British Journal of Nutrition

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British Journal of Nutrition (2010), 103:1452-1460 Cambridge University Press
Copyright © The Authors 2009
doi:10.1017/S0007114509993497

Full Papers

Microbiology

The effect of a multispecies probiotic on the composition of the faecal microbiota and bowel habits in chronic obstructive pulmonary disease patients treated with antibiotics


Catherina J. M. Koninga1 c1, Daisy Jonkersa1a2, Hauke Smidta3, Frans Romboutsa4a5, Herman-Jan Penningsa6, Emiel Woutersa6a7, Ellen Stobberingha2 and Reinhold Stockbrüggera1

a1 Division of Gastroenterology-Hepatology, Research Institute NUTRIM, Maastricht University Medical Centre (MUMC), Maastricht, The Netherlands
a2 Division of Medical Microbiology, Research Institute NUTRIM, MUMC, University Hospital Maastricht, PO Box 5800, 6202 AZ Maastricht, The Netherlands
a3 Laboratory of Microbiology, Department of Agrotechnology and Food Sciences, Wageningen University, Wageningen, The Netherlands
a4 Laboratory of Food Microbiology, Department of Agrotechnology and Food Sciences, Wageningen University, Wageningen, The Netherlands
a5 Winclove Bio Industries B.V., Amsterdam, The Netherlands
a6 Department of Respiratory Medicine, Centre for Integrated Rehabilitation of Organ Failure (CIRO), Horn, The Netherlands
a7 Department of Respiratory Medicine, Research Institute NUTRIM, MUMC, Maastricht, The Netherlands
Article author query
koning cjm [PubMed]  [Google Scholar]
jonkers d [PubMed]  [Google Scholar]
smidt h [PubMed]  [Google Scholar]
rombouts f [PubMed]  [Google Scholar]
pennings hj [PubMed]  [Google Scholar]
wouters e [PubMed]  [Google Scholar]
stobberingh e [PubMed]  [Google Scholar]
stockbrügger r [PubMed]  [Google Scholar]

Abstract

Short-term antibiotic treatment profoundly affects the intestinal microbiota, which may lead to sustained changes in microbiota composition. Probiotics may restore such a disturbance. The objective of the present study was to investigate the effect of a multispecies probiotic on the faecal microbiota during and after antibiotic intake in patients with a history of frequent antibiotic use. In this randomised, placebo-controlled, double-blind study, thirty chronic obstructive pulmonary disease (COPD) patients treated with antibiotics for a respiratory tract infection received 5 g of a multispecies probiotic or placebo twice daily for 2 weeks. Faecal samples were collected at 0, 7, 14 and 63 d. Changes in the composition of the dominant faecal microbiota were determined by PCR-denaturing gradient gel electrophoresis (DGGE). Changes in bacterial subgroups were determined by quantitative PCR and culture. Bowel movements were scored daily according to the Bristol stool form scale. During and after antibiotic treatment, DGGE-based similarity indices (SI) were high ( ≥ 84 %) and band richness was relatively low, both remaining stable over time. No difference in SI was observed between patients with and without diarrhoea-like bowel movements. The multispecies probiotic had a modest effect on the bacterial subgroups. Nevertheless, it affected neither the composition of the dominant faecal microbiota nor the occurrence of diarrhoea-like bowel movements. The dominant faecal microbiota was not affected by antibiotics in this COPD population, suggesting an existing imbalance of the microbiota, which may also have contributed to the lack of effect by probiotic intake.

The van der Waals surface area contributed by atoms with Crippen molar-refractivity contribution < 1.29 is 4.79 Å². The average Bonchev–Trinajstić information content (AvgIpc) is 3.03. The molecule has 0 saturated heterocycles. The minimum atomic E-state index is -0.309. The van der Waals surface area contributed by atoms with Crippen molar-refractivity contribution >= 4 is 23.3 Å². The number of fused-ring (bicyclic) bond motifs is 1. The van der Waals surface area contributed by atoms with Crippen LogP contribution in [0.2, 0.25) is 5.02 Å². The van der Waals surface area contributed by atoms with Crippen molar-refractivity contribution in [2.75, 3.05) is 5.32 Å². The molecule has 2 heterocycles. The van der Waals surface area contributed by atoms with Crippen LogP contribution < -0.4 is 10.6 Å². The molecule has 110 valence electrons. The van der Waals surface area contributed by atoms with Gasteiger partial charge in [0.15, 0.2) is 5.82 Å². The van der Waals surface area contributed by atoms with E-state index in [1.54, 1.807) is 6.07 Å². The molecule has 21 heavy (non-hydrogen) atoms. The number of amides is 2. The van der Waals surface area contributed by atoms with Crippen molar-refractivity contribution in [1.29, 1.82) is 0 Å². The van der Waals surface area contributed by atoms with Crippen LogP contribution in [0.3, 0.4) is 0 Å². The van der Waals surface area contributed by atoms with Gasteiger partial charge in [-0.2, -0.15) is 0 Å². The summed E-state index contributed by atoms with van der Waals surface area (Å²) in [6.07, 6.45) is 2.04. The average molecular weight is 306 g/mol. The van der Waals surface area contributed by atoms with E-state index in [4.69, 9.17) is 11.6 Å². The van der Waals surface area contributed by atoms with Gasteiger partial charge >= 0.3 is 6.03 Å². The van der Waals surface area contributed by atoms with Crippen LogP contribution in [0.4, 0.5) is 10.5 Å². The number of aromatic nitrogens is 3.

(Received July 21 2009)

(Revised November 17 2009)

(Accepted November 18 2009)

(Online publication December 21 2009)

Key Words:Probiotics; Antibiotics; PCR-denaturing gradient gel electrophoresis; Intestinal microbiota; Bowel movements

Correspondence:

c1 Corresponding author: Catherina J. M. Koning, fax +31 433875006, email c.koning@fdg-guest.unimaas.nl

Footnotes

Abbreviations: AAD, antibiotic-associated diarrhoea; COPD, chronic obstructive pulmonary disease; DGGE, denaturing gradient gel electrophoresis; SI, similarity indices


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